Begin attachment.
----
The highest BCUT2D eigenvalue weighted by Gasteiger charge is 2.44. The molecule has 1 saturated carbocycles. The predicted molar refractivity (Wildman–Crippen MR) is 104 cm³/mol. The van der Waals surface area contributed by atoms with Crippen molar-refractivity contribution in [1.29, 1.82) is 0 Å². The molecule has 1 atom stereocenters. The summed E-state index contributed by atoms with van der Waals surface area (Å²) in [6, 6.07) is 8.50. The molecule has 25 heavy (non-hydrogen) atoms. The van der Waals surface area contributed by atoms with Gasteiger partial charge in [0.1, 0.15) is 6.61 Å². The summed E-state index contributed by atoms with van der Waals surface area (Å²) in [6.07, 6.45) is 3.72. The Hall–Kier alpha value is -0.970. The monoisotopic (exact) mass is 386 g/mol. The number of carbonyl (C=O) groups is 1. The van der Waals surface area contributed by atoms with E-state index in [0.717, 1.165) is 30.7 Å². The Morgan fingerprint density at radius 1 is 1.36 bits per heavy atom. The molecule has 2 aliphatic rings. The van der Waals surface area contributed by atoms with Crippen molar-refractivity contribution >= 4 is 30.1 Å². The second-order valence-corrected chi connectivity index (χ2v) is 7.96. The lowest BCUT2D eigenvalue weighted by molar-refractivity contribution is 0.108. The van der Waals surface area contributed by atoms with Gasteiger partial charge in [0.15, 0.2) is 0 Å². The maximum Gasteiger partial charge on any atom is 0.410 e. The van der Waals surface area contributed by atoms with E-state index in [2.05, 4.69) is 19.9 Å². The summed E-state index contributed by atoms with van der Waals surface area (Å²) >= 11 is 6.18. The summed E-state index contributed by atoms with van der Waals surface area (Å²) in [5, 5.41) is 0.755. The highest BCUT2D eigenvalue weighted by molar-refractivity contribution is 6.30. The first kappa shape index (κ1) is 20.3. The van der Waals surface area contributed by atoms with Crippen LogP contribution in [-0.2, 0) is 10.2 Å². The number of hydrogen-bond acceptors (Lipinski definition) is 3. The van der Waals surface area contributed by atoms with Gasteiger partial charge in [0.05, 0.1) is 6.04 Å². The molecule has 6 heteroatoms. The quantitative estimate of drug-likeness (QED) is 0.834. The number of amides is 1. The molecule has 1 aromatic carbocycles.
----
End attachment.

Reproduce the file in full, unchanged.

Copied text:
The highest BCUT2D eigenvalue weighted by Gasteiger charge is 2.44. The molecule has 1 saturated carbocycles. The predicted molar refractivity (Wildman–Crippen MR) is 104 cm³/mol. The van der Waals surface area contributed by atoms with Crippen molar-refractivity contribution in [1.29, 1.82) is 0 Å². The molecule has 1 atom stereocenters. The summed E-state index contributed by atoms with van der Waals surface area (Å²) in [6, 6.07) is 8.50. The molecule has 25 heavy (non-hydrogen) atoms. The van der Waals surface area contributed by atoms with Gasteiger partial charge in [0.1, 0.15) is 6.61 Å². The summed E-state index contributed by atoms with van der Waals surface area (Å²) in [6.07, 6.45) is 3.72. The Hall–Kier alpha value is -0.970. The monoisotopic (exact) mass is 386 g/mol. The number of carbonyl (C=O) groups is 1. The van der Waals surface area contributed by atoms with E-state index in [0.717, 1.165) is 30.7 Å². The Morgan fingerprint density at radius 1 is 1.36 bits per heavy atom. The molecule has 2 aliphatic rings. The van der Waals surface area contributed by atoms with Crippen molar-refractivity contribution >= 4 is 30.1 Å². The second-order valence-corrected chi connectivity index (χ2v) is 7.96. The lowest BCUT2D eigenvalue weighted by molar-refractivity contribution is 0.108. The van der Waals surface area contributed by atoms with Gasteiger partial charge in [0.15, 0.2) is 0 Å². The maximum Gasteiger partial charge on any atom is 0.410 e. The van der Waals surface area contributed by atoms with E-state index in [2.05, 4.69) is 19.9 Å². The summed E-state index contributed by atoms with van der Waals surface area (Å²) >= 11 is 6.18. The summed E-state index contributed by atoms with van der Waals surface area (Å²) in [5, 5.41) is 0.755. The highest BCUT2D eigenvalue weighted by molar-refractivity contribution is 6.30. The first kappa shape index (κ1) is 20.3. The van der Waals surface area contributed by atoms with Crippen LogP contribution in [-0.2, 0) is 10.2 Å². The number of hydrogen-bond acceptors (Lipinski definition) is 3. The van der Waals surface area contributed by atoms with Gasteiger partial charge in [0.05, 0.1) is 6.04 Å². The molecule has 6 heteroatoms. The quantitative estimate of drug-likeness (QED) is 0.834. The number of amides is 1. The molecule has 1 aromatic carbocycles.